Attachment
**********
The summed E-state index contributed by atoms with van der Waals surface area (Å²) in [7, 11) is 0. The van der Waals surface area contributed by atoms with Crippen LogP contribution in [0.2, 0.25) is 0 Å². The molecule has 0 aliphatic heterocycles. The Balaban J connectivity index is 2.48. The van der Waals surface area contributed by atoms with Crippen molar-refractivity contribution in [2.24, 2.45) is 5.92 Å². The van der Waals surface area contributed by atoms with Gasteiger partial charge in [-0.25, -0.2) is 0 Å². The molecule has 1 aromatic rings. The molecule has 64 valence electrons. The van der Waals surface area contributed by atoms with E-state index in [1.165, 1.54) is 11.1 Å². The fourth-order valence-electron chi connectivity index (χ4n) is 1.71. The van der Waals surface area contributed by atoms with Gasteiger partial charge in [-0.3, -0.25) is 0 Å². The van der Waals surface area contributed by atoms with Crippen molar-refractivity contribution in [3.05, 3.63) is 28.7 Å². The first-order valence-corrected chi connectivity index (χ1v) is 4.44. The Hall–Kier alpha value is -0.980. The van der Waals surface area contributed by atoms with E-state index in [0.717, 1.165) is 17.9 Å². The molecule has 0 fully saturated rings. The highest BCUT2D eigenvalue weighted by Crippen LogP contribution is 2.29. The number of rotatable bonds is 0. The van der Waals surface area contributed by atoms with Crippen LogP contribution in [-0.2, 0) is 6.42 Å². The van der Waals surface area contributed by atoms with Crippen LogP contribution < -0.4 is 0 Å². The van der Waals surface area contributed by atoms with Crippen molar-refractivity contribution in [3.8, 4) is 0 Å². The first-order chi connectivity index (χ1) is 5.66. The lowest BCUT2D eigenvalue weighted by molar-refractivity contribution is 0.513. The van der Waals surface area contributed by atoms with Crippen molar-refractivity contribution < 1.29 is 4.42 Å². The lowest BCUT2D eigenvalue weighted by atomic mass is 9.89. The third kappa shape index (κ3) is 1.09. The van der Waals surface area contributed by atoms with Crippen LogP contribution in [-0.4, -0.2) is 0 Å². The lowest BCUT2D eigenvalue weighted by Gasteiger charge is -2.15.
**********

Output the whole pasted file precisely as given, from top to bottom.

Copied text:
The summed E-state index contributed by atoms with van der Waals surface area (Å²) in [7, 11) is 0. The van der Waals surface area contributed by atoms with Crippen LogP contribution in [0.2, 0.25) is 0 Å². The molecule has 0 aliphatic heterocycles. The Balaban J connectivity index is 2.48. The van der Waals surface area contributed by atoms with Crippen molar-refractivity contribution in [2.24, 2.45) is 5.92 Å². The van der Waals surface area contributed by atoms with Gasteiger partial charge in [-0.25, -0.2) is 0 Å². The molecule has 1 aromatic rings. The molecule has 64 valence electrons. The van der Waals surface area contributed by atoms with E-state index in [1.165, 1.54) is 11.1 Å². The fourth-order valence-electron chi connectivity index (χ4n) is 1.71. The van der Waals surface area contributed by atoms with Gasteiger partial charge in [-0.3, -0.25) is 0 Å². The van der Waals surface area contributed by atoms with Crippen molar-refractivity contribution in [3.05, 3.63) is 28.7 Å². The first-order valence-corrected chi connectivity index (χ1v) is 4.44. The Hall–Kier alpha value is -0.980. The van der Waals surface area contributed by atoms with E-state index in [0.717, 1.165) is 17.9 Å². The molecule has 0 fully saturated rings. The highest BCUT2D eigenvalue weighted by Crippen LogP contribution is 2.29. The number of rotatable bonds is 0. The van der Waals surface area contributed by atoms with Crippen LogP contribution in [-0.2, 0) is 6.42 Å². The van der Waals surface area contributed by atoms with Crippen LogP contribution < -0.4 is 0 Å². The van der Waals surface area contributed by atoms with Crippen molar-refractivity contribution in [3.8, 4) is 0 Å². The first-order chi connectivity index (χ1) is 5.66. The lowest BCUT2D eigenvalue weighted by molar-refractivity contribution is 0.513. The van der Waals surface area contributed by atoms with Crippen molar-refractivity contribution < 1.29 is 4.42 Å². The lowest BCUT2D eigenvalue weighted by atomic mass is 9.89. The third kappa shape index (κ3) is 1.09. The van der Waals surface area contributed by atoms with Crippen LogP contribution in [-0.4, -0.2) is 0 Å². The lowest BCUT2D eigenvalue weighted by Gasteiger charge is -2.15.